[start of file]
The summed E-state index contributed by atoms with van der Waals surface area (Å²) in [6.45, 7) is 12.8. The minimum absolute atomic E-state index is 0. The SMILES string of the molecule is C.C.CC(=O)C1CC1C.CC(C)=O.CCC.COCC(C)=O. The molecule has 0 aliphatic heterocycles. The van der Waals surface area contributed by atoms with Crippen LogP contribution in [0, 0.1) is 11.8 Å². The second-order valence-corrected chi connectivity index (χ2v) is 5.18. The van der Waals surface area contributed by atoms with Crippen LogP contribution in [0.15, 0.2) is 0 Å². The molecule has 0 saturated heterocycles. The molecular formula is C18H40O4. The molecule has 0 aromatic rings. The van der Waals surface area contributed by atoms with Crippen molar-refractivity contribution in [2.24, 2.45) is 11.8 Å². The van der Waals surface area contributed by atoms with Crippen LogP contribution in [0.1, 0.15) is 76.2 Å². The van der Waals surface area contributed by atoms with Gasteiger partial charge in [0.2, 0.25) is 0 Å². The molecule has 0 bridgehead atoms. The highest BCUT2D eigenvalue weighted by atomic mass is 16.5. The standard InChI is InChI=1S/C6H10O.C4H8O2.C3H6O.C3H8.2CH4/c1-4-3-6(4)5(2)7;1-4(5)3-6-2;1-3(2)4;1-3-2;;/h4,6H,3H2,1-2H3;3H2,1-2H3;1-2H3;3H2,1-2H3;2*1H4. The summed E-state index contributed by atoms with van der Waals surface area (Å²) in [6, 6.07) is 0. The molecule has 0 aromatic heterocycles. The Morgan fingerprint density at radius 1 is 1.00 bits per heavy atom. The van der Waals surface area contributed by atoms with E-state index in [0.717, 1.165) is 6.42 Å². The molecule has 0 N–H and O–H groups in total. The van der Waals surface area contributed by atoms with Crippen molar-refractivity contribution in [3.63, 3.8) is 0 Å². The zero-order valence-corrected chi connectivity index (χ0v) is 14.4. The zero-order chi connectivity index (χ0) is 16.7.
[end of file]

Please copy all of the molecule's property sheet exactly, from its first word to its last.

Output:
The summed E-state index contributed by atoms with van der Waals surface area (Å²) in [6.45, 7) is 12.8. The minimum absolute atomic E-state index is 0. The SMILES string of the molecule is C.C.CC(=O)C1CC1C.CC(C)=O.CCC.COCC(C)=O. The molecule has 0 aliphatic heterocycles. The van der Waals surface area contributed by atoms with Crippen LogP contribution in [0, 0.1) is 11.8 Å². The second-order valence-corrected chi connectivity index (χ2v) is 5.18. The van der Waals surface area contributed by atoms with Crippen LogP contribution in [0.15, 0.2) is 0 Å². The molecule has 0 saturated heterocycles. The molecular formula is C18H40O4. The molecule has 0 aromatic rings. The van der Waals surface area contributed by atoms with Crippen molar-refractivity contribution in [2.24, 2.45) is 11.8 Å². The van der Waals surface area contributed by atoms with Crippen LogP contribution in [0.1, 0.15) is 76.2 Å². The van der Waals surface area contributed by atoms with Gasteiger partial charge in [0.2, 0.25) is 0 Å². The molecule has 0 bridgehead atoms. The highest BCUT2D eigenvalue weighted by atomic mass is 16.5. The standard InChI is InChI=1S/C6H10O.C4H8O2.C3H6O.C3H8.2CH4/c1-4-3-6(4)5(2)7;1-4(5)3-6-2;1-3(2)4;1-3-2;;/h4,6H,3H2,1-2H3;3H2,1-2H3;1-2H3;3H2,1-2H3;2*1H4. The summed E-state index contributed by atoms with van der Waals surface area (Å²) in [6, 6.07) is 0. The molecule has 0 aromatic heterocycles. The Morgan fingerprint density at radius 1 is 1.00 bits per heavy atom. The van der Waals surface area contributed by atoms with E-state index in [0.717, 1.165) is 6.42 Å². The molecule has 0 N–H and O–H groups in total. The van der Waals surface area contributed by atoms with Crippen molar-refractivity contribution in [3.63, 3.8) is 0 Å². The zero-order valence-corrected chi connectivity index (χ0v) is 14.4. The zero-order chi connectivity index (χ0) is 16.7.